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National security laws pass parliament

A slate of national security laws including allowing intelligence agencies to conduct operations when there is an imminent safety risk for Australians have passed parliament.

The new laws allow some of Australia’s intelligence agencies to seek approval from the relevant minister to conduct intelligence on Australians involved with, or likely to be involved with, terrorist organisations.

Immunity provisions for staff of intelligence agencies were also expanded while the scope for when ministerial approval to produce intelligence on an Australian were narrowed.

Home Affairs Minister Karen Andrews said the changes allow intelligence agencies to respond to threats quicker and strike the right balance between individual freedoms and protecting the community.

“Terrorist acts can evolve rapidly from planning to implementation. The ability to quickly produce intelligence can be the difference between an attack occurring or being successfully foiled,” she said.

“Too often governments are forced to act in the midst of a crisis. Australians will be better protected through these amendments which allow intelligence agencies to act quickly where an Australian is facing imminent harm, such as an offshore kidnapping.”

The national security amendments were passed alongside the second tranche of cyber-security laws for critical infrastructure like banks and telcos.

Essential services will need a critical infrastructure risk management program and enhanced cyber security obligations for systems of national significance.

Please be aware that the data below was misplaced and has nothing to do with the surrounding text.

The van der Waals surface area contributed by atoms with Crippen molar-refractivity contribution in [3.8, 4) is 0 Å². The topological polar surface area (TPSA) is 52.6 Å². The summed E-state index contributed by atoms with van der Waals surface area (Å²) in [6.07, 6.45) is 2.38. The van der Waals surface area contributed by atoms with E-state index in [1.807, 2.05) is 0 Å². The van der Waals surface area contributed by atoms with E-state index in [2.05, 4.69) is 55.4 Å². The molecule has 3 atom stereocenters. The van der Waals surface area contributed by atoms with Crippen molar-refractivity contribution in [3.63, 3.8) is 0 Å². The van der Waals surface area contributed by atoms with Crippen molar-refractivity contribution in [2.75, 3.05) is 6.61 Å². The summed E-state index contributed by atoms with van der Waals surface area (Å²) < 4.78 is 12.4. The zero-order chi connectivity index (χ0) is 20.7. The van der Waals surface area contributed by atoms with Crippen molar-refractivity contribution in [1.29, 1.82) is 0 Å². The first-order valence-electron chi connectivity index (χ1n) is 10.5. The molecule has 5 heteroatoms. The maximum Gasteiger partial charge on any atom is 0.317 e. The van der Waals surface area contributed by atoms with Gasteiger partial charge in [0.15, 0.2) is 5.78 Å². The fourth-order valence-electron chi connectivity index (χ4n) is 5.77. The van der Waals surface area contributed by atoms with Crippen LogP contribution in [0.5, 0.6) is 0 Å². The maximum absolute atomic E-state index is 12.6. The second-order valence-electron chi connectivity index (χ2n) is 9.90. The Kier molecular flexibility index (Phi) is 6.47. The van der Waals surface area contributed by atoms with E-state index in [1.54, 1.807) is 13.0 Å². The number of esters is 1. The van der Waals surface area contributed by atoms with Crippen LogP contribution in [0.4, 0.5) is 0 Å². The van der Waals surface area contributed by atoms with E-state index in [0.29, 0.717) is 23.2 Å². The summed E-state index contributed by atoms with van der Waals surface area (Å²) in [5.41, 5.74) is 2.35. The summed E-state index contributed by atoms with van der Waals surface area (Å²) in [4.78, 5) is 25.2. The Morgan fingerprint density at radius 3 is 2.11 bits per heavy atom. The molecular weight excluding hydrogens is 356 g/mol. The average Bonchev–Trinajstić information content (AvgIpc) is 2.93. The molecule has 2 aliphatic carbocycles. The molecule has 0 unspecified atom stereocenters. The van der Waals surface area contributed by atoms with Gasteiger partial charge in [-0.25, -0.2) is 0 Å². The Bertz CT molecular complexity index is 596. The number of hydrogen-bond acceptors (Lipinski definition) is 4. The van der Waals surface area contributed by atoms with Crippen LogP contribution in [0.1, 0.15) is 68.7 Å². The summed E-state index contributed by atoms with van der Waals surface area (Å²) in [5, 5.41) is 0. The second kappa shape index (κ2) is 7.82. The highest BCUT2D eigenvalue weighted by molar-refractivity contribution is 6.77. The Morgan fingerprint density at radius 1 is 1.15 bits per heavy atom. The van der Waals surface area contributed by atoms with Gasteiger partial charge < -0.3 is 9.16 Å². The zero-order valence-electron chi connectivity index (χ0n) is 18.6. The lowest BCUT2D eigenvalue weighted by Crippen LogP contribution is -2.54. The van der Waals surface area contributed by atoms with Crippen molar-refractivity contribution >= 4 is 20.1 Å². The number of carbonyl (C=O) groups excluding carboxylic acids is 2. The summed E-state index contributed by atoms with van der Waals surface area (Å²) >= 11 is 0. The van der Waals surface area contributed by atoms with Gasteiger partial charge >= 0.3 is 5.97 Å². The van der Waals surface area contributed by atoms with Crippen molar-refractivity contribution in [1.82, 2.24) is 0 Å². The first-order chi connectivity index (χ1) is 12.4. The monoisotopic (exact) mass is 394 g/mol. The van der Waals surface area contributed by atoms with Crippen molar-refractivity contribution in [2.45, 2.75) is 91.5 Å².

The first tranche beefed up powers for Australian cyber spies to intervene in major attacks across a wide range of essential services and introduced mandatory reporting of cyber incidents.

The federal government also passed laws cracking down on gun trafficking, which increases the minimum and maximum penalties for new aggravated offences.

The new laws double the maximum penalty for existing firearm trafficking offences from 10 to 20 years in prison and introduces a new offence for the trafficking of 50 or more firearms or firearm parts.

The new offence carries a five year minimum prison sentence for adults but the court has the discretion to reduce this minimum if the offender pleads guilty or cooperates with law enforcement.

The laws passed with the support of Labor in a late night Senate sitting on Wednesday, the last day the upper house sat before the upcoming federal election.

The Greens initially tried to amend the bill to condemn mandatory sentencing but failed.

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